Continuous variables are shown as the median and interquartile range. Categorical variables are presented as numbers and percentages. We compared categorical variables using Fisher’s exact test and compared continuous variables using the Wilcoxon rank-sum test due to the small sample size. The Wilcoxon signed-rank test was also used to demonstrate differences between the parameters pre-treatment and 14 days post-treatment. We used Pearson’s correlation coefficients to measure the association of the changes in hydration parameters at both of these time points. We could not appropriately calculate the sample size because of the wide inter- and intra-individual variations in the measurements obtained by the instruments used for estimating skin hydration.
JMP version 11 software (SAS Institute, Cary, NC, USA) was used for statistical analyses. Two-sided p values < 0.05 were considered to indicate significance.
Fourteen patients were enrolled in the study, eight in the ipragliflozin group and six in the sitagliptin group. Data from the forearm of one female patient in the ipragliflozin group were excluded from the analysis because she used body cream on her forearm every day; however, data measured at the extensor surface of her lower leg were included for analysis.
The baseline (pre-treatment) demographics and characteristics of the patients are given in Table 1. All baseline characteristics, including age, sex, body mass index, HbA1c and blood pressure, were similar between the two treatment groups. In addition, all patients had diabetes for a short period of time and were maintaining a good glycemic status. No diuretics were prescribed for any participant. The biophysical characteristics of the skin and blood chemistry of the patients in both groups were compared, with the results showing no difference in these parameters at baseline between the groups (Table 2).
Treatment Effects on the Blood Chemistry
The changes in blood chemistry measures in this study cohort of 14 patients with well-controlled T2DM over the study period are shown in Table 2 . At the post-treatment time point, HbA1c levels were slightly but significantly reduced in the ipragliflozin treatment group (p = 0.02) compared the pre-treatment values and the fasting blood glucose levels showed a tendency to be reduced (p = 0.10). However, neither HbA1c nor fasting glucose levels were significantly reduced by 14 days of sitagliptin treatment. Changes in HbA1c at 14 days after initiation of the drug treatment did not differ between the two treatment groups, but the increases in serum 3-hydroxybutyric acid levels were significantly higher in the ipragliflozin group than in the sitagliptin group (p = 0.02).
Effect of Ipragliflozin on the Biophysical Status of the Skin
Changes in the electrical capacitance and electrical conductance of the skin, assessed using the Corneometer and Skicon meter, respectively, as a marker of SC water content, were not significantly different between the ipragliflozin and sitagliptin treatment groups. Changes in TEWL, measured using the Tewameter, were also not significantly different between the two treatment groups (Table 2).
Correlation Between the SC Water Content and Tewl of SC Between Before and After Treatment
Scatter plots of the parameters of skin electrical capacitance, skin electrical conductance, and water barrier function, which were analyzed using the combined data from both the forearms and lower legs before and after the treatments, are shown in Fig. 1a, b, c, respectively. There were significant (p < 0.01) linear correlations between pre-treatment and post-treatment measures of electrical capacitance (Fig. 1a) and electrical conductance (Fig. 1c) in both the ipragliflozin and sitagliptin treatment groups. The TEWL was significantly (p < 0.01) linearly correlated in the sitagliptin group, but not in the ipragliflozin group (p = 0.12) (Fig. 1c).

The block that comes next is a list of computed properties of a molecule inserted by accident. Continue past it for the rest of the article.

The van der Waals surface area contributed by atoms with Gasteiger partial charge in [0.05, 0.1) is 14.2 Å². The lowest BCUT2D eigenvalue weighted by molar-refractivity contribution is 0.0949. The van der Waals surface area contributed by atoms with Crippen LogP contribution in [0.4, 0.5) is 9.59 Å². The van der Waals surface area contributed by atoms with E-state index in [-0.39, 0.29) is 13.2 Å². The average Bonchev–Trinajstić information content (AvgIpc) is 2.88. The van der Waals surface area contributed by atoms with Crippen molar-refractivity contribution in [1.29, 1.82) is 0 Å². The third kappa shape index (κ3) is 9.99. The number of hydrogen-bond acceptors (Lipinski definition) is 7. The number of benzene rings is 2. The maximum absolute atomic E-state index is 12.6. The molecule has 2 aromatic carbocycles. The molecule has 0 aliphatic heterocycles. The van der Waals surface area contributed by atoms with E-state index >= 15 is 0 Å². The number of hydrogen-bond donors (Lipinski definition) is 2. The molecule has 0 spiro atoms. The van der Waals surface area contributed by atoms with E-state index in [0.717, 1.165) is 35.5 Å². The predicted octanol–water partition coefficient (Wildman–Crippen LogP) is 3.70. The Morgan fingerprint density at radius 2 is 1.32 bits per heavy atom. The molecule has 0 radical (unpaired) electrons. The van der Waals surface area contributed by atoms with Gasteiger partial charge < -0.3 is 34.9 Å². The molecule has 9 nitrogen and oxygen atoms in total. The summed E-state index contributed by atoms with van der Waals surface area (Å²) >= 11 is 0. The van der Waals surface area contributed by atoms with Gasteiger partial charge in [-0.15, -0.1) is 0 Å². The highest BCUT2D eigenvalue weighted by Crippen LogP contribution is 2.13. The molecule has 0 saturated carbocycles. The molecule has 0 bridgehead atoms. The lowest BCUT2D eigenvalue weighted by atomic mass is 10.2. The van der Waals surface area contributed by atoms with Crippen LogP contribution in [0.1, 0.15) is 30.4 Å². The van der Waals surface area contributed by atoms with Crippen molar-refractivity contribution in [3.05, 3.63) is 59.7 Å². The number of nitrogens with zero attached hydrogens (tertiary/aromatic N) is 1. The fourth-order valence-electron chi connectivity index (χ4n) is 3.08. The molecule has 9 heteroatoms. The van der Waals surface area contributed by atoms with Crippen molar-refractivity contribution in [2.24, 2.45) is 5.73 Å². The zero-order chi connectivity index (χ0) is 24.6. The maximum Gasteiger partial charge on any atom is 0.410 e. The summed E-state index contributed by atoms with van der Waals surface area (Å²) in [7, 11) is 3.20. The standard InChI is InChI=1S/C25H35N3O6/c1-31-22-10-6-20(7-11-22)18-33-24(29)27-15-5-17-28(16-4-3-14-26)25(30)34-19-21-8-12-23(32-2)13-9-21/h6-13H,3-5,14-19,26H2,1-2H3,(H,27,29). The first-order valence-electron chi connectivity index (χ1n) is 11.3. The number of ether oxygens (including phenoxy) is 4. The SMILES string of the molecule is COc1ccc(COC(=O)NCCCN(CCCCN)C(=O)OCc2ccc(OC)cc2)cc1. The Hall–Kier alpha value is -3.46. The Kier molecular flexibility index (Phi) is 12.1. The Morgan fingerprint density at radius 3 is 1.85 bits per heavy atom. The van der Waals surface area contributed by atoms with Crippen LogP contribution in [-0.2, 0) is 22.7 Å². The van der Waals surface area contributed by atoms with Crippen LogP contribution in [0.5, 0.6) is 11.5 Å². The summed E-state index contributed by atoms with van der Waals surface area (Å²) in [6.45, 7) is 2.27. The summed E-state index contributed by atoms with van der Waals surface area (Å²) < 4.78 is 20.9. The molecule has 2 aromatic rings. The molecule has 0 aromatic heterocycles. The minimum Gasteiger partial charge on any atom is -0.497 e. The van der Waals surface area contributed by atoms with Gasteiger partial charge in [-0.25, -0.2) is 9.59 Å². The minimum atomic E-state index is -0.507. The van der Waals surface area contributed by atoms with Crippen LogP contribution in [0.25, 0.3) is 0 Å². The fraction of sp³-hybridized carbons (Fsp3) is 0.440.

No skin disorders occurred in either treatment group. One woman in the ipragliflozin group experienced complicated vaginitis without drug interruption. The patient quickly recovered from the vaginitis after the end of the ipragliflozin treatment and the appropriate antibiotic therapy.
This prospective clinical study is the first study to examine the effect of an SGLT2 inhibitor on the skin hydration status in patients with T2DM. Asian clinical trials have reported that the incidence rate of various types of skin disorders with pruritis is about 2–3% in patients treated with SGLT2 inhibitors, and higher than that of the respective control groups [2, 9, 10]. One explanation is that the skin disorders may be related to a form of skin water loss, such as senile xerosis. However, in our study, the changes in SC water content measured by a Corneometer and Skicon meter, as well as the SC water barrier function measured by a Tewameter, in both the forearms and lower legs were not decreased following 2 weeks of treatment with a SGLT2 inhibitor, and the results are similar to those obtained in the sitagliptin treatment. Interestingly, the values of SC water content in the forearms were higher than those in the lower legs, but the TEWL of the SC in the forearms was similar to the value in the lower legs. In addition, although the baseline SC water content varied broadly among individual patients (with a maximum difference of approximately fourfold), the SC water contents measured by the two methods were significantly linearly correlated with the values measured before and after treatments, respectively. These results suggest that treatment with ipragliflozin adequately compensates for the loss of SC water content even under a mild dehydration condition or that the individual variation is larger than the mild skin dehydration effects, if any, during treatment with ipragliflozin.